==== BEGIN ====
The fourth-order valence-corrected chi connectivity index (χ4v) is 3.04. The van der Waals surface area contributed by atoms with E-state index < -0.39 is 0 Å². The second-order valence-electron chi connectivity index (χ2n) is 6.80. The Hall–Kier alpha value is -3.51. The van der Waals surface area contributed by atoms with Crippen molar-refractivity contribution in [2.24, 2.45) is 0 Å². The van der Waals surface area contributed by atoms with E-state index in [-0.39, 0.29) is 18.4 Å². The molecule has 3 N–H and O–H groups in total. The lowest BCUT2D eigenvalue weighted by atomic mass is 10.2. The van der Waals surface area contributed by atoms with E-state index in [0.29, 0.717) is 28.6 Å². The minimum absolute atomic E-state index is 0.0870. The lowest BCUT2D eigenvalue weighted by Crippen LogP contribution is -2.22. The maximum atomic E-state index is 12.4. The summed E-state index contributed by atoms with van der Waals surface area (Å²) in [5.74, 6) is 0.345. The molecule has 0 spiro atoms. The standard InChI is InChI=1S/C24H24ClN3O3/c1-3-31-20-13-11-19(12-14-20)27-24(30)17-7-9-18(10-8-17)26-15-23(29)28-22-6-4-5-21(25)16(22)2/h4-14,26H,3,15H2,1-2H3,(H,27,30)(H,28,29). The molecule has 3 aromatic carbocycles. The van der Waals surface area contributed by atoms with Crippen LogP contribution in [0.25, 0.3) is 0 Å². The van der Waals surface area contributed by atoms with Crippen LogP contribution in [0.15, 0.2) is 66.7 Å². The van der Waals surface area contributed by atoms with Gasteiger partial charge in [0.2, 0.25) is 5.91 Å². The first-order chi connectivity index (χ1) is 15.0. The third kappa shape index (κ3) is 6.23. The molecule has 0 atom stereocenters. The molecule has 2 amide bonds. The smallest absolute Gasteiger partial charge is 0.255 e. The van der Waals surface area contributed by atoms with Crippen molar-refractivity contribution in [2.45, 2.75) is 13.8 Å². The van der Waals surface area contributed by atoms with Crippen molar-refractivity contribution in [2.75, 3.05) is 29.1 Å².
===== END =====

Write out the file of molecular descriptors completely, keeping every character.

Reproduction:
The fourth-order valence-corrected chi connectivity index (χ4v) is 3.04. The van der Waals surface area contributed by atoms with E-state index < -0.39 is 0 Å². The second-order valence-electron chi connectivity index (χ2n) is 6.80. The Hall–Kier alpha value is -3.51. The van der Waals surface area contributed by atoms with Crippen molar-refractivity contribution in [2.24, 2.45) is 0 Å². The van der Waals surface area contributed by atoms with E-state index in [-0.39, 0.29) is 18.4 Å². The molecule has 3 N–H and O–H groups in total. The lowest BCUT2D eigenvalue weighted by atomic mass is 10.2. The van der Waals surface area contributed by atoms with E-state index in [0.29, 0.717) is 28.6 Å². The minimum absolute atomic E-state index is 0.0870. The lowest BCUT2D eigenvalue weighted by Crippen LogP contribution is -2.22. The maximum atomic E-state index is 12.4. The summed E-state index contributed by atoms with van der Waals surface area (Å²) in [5.74, 6) is 0.345. The molecule has 0 spiro atoms. The standard InChI is InChI=1S/C24H24ClN3O3/c1-3-31-20-13-11-19(12-14-20)27-24(30)17-7-9-18(10-8-17)26-15-23(29)28-22-6-4-5-21(25)16(22)2/h4-14,26H,3,15H2,1-2H3,(H,27,30)(H,28,29). The molecule has 3 aromatic carbocycles. The van der Waals surface area contributed by atoms with Crippen LogP contribution in [0.25, 0.3) is 0 Å². The van der Waals surface area contributed by atoms with Crippen LogP contribution in [0.15, 0.2) is 66.7 Å². The van der Waals surface area contributed by atoms with Gasteiger partial charge in [0.2, 0.25) is 5.91 Å². The first-order chi connectivity index (χ1) is 15.0. The third kappa shape index (κ3) is 6.23. The molecule has 0 atom stereocenters. The molecule has 2 amide bonds. The smallest absolute Gasteiger partial charge is 0.255 e. The van der Waals surface area contributed by atoms with Crippen molar-refractivity contribution in [2.45, 2.75) is 13.8 Å². The van der Waals surface area contributed by atoms with Crippen molar-refractivity contribution in [2.75, 3.05) is 29.1 Å².